Millions of Americans are counting down the days until their summer vacations begin, with most U.S. travelers planning trips to warm-weather destinations.
Orlando has retained its top spot as the most visited domestic travel destination, while Honolulu and Maui, Hawaii, have both grown in popularity compared to last summer.
A few weeks ago I heard a startling statistic that frightened me.
During a caregivers’ class at a local hospital, the facilitator told attendees that 80 percent of caregivers die before their patient does.
Initially, that news sounded unbelievable. Surely there was some mistake.
But the more I thought about that high figure, the more sense it made.
Often caregivers are consumed by the strenuous routine required in providing 24-hour care for a loved one who is dependent on them.
According to studies, the caregiving role is tremendously stressful.
The Department of Military and Veterans Affairs wants to help pay tribute to all of the men and women from Pennsylvania who died as a result of the Vietnam War.
For the past two years, the DMVA has partnered with the Vietnam Veterans Memorial Fund, Washington, D.C., to find a photo of every Pennsylvanian whose name appears on the Vietnam Veterans Memorial Wall.
Many Americans will be celebrating this year’s Memorial Day with a picnic or barbecue.
However, Memorial Day, is not just a day to take time off from work, it is a day for Americans to honor fallen servicemen and women.
Those who serve make the ultimate commitment to serve their country during disaster and war. Because of these individuals serving in the U.S. Air Force, Navy, Marines, Coast Guard and state National Guard units, we have our freedom.
Veterans and their dependents should never pay for help to apply for veterans’ benefits, according to the Pennsylvania Department of Military and Veterans Affairs.
That’s because federal and state law makes provisions for accredited veterans service organizations to provide free advice and assistance to veterans as they apply for veterans’ benefits.
Eligible veterans who served on active duty in the Persian Gulf Theater of Operations from Aug. 2, 1990 to Aug. 31, 1991 have until Aug. 31, 2018 to collect a special one-time payment to honor their service and sacrifice.
Applications for the Persian Gulf Conflict Veterans Bonus are due by Aug. 31, 2018.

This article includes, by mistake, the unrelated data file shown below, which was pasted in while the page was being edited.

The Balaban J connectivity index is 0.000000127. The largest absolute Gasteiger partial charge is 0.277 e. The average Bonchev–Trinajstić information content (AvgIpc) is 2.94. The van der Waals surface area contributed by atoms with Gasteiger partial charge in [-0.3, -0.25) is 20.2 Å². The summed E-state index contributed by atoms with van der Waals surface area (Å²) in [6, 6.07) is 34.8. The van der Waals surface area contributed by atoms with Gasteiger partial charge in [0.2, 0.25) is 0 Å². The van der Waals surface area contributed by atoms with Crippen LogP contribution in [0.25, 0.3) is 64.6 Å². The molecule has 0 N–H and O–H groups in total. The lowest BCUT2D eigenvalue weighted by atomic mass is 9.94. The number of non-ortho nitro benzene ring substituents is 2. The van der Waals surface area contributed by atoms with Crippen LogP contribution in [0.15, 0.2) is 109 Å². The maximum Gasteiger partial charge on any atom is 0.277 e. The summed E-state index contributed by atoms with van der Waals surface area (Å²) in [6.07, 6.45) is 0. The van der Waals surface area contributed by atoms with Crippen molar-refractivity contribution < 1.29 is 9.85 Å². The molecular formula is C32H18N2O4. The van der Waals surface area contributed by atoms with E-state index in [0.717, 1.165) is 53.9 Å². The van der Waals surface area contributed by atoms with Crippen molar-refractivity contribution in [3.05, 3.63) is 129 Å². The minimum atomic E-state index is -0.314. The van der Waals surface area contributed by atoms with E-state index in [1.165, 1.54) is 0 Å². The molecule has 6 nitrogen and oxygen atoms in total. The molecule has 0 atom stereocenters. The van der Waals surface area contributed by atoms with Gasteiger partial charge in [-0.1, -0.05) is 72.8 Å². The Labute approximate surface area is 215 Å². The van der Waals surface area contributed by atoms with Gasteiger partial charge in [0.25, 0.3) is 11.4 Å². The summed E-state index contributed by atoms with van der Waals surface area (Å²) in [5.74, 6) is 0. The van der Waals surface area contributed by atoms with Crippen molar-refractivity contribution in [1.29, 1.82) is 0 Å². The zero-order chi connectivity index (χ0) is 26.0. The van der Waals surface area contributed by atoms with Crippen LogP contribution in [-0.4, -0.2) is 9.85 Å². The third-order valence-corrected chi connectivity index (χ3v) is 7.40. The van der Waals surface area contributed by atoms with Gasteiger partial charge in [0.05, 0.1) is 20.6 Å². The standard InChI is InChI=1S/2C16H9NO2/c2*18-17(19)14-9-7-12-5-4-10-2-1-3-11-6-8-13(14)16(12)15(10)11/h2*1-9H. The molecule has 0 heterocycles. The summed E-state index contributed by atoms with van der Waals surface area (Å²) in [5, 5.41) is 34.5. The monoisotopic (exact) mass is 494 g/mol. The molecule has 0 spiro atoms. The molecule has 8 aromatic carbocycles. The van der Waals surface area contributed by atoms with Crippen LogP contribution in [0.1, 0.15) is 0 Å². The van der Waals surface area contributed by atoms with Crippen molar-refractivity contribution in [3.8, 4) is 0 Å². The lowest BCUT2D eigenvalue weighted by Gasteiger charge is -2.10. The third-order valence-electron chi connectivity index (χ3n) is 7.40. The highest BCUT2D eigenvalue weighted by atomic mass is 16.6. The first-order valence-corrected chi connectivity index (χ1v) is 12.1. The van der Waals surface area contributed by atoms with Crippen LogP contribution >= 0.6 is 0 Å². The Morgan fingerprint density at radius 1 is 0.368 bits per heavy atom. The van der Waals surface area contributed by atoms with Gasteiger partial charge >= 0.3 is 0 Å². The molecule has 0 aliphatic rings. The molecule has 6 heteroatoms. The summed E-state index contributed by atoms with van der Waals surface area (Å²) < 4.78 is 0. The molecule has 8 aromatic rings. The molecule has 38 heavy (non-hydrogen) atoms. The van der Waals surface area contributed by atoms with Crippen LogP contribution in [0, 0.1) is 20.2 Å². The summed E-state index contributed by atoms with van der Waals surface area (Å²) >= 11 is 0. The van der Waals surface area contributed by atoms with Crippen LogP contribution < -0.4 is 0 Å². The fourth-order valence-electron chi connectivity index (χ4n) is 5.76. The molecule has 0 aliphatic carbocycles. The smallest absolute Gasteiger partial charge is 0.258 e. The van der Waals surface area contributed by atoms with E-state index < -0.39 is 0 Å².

The bonus program, administered by the Pennsylvania Department of Military and Veterans Affairs, pays $75 per month for qualifying, active-duty service members, up to a $525 maximum.
·Center for Animal Health and Welfare, Easton, is seeking volunteers to walk dogs, assist with morning cleanings, attend off-site events to promote the shelter, cat and dog enrichment and general shelter help.
Contact Walt Hoffman at 610-252-7722 ext. 4 or email email@example.com.
·America On Wheels Museum, Allentown, is seeking friendly, dedicated volunteers, age 16 and older.
Contact Linda Merkel at 610-432-4200 or firstname.lastname@example.org.
It has been a little over a month since news broke of the Facebook data breach involving Cambridge Analytica.
At least 87 million Facebook users were impacted.
Facebook CEO Mark Zuckerberg apologized, appeared before Congress and went on a social media frenzy noting upcoming changes to the social media giant to ensure the privacy of users going forward.
During Zuckerberg’s testimony before Congress, Sen. Orin Hatch asked Zuckerberg if Facebook would always be free.
Zuckerberg responded, “Yes, there will always be a version of Facebook that is free.”
What would you think if you learned a New Hampshire-based private timber company was approved for a $50 million loan from the state of Pennsylvania to purchase timberland in northwest Pennsylvania at a 1-percent interest rate, with generous repayment terms?
What if you learned that the deal was not publicly advertised or competitively bid? Or, that this $50 million loan for the purchase of private timberland by a private company comes from a taxpayer-subsidized state program that is, by law, required to fund improvements to water and sewer plants?
Cambridge Analytica is closing.
In May 2 headlines in The New York Times and Wall Street Journal, the firm announced plans to file for bankruptcy and, effectively shut down.
Cambridge Analytica recently was at the center of a political storm after revelations of its role in the 2016 U.S. presidential campaign and how big data harvested from social media can be used or misused.
In the British edition of the digital magazine WIRED, writer Christopher Stokel-Walker, reports the firm admits to no wrongdoing.